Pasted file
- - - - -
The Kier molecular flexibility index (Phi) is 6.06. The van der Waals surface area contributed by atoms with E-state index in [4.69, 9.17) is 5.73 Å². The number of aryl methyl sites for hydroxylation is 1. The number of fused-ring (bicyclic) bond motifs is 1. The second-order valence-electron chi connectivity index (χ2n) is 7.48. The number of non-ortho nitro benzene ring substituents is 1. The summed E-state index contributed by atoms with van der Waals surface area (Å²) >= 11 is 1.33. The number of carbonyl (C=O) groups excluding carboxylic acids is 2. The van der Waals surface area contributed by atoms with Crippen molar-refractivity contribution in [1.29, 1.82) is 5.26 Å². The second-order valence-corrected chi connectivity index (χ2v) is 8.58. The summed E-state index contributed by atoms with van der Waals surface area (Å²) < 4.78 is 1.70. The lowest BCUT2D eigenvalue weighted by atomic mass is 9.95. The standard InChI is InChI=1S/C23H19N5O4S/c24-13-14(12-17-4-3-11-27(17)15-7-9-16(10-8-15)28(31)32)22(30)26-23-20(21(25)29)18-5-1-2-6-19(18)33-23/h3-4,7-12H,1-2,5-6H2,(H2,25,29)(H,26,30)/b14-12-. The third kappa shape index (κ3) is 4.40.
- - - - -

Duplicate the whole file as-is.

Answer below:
The Kier molecular flexibility index (Phi) is 6.06. The van der Waals surface area contributed by atoms with E-state index in [4.69, 9.17) is 5.73 Å². The number of aryl methyl sites for hydroxylation is 1. The number of fused-ring (bicyclic) bond motifs is 1. The second-order valence-electron chi connectivity index (χ2n) is 7.48. The number of non-ortho nitro benzene ring substituents is 1. The summed E-state index contributed by atoms with van der Waals surface area (Å²) >= 11 is 1.33. The number of carbonyl (C=O) groups excluding carboxylic acids is 2. The van der Waals surface area contributed by atoms with Crippen molar-refractivity contribution in [1.29, 1.82) is 5.26 Å². The second-order valence-corrected chi connectivity index (χ2v) is 8.58. The summed E-state index contributed by atoms with van der Waals surface area (Å²) < 4.78 is 1.70. The lowest BCUT2D eigenvalue weighted by atomic mass is 9.95. The standard InChI is InChI=1S/C23H19N5O4S/c24-13-14(12-17-4-3-11-27(17)15-7-9-16(10-8-15)28(31)32)22(30)26-23-20(21(25)29)18-5-1-2-6-19(18)33-23/h3-4,7-12H,1-2,5-6H2,(H2,25,29)(H,26,30)/b14-12-. The third kappa shape index (κ3) is 4.40.